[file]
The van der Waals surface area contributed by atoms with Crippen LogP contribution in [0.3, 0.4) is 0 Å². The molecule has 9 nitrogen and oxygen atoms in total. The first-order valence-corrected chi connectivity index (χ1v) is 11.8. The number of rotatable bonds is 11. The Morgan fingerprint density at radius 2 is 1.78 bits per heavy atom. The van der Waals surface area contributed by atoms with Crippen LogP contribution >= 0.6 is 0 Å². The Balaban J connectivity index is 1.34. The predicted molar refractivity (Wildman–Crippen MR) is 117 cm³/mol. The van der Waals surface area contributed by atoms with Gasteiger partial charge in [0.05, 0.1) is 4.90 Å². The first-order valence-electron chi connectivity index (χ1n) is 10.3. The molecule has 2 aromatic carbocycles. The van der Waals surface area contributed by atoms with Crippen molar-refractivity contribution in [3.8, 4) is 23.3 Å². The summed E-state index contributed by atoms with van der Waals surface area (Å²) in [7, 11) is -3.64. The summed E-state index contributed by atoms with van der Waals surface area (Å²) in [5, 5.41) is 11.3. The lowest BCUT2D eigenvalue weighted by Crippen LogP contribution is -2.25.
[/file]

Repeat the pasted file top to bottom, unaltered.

The van der Waals surface area contributed by atoms with Crippen LogP contribution in [0.3, 0.4) is 0 Å². The molecule has 9 nitrogen and oxygen atoms in total. The first-order valence-corrected chi connectivity index (χ1v) is 11.8. The number of rotatable bonds is 11. The Morgan fingerprint density at radius 2 is 1.78 bits per heavy atom. The van der Waals surface area contributed by atoms with Crippen LogP contribution >= 0.6 is 0 Å². The Balaban J connectivity index is 1.34. The predicted molar refractivity (Wildman–Crippen MR) is 117 cm³/mol. The van der Waals surface area contributed by atoms with Gasteiger partial charge in [0.05, 0.1) is 4.90 Å². The first-order valence-electron chi connectivity index (χ1n) is 10.3. The molecule has 2 aromatic carbocycles. The van der Waals surface area contributed by atoms with Crippen molar-refractivity contribution in [3.8, 4) is 23.3 Å². The summed E-state index contributed by atoms with van der Waals surface area (Å²) in [7, 11) is -3.64. The summed E-state index contributed by atoms with van der Waals surface area (Å²) in [5, 5.41) is 11.3. The lowest BCUT2D eigenvalue weighted by Crippen LogP contribution is -2.25.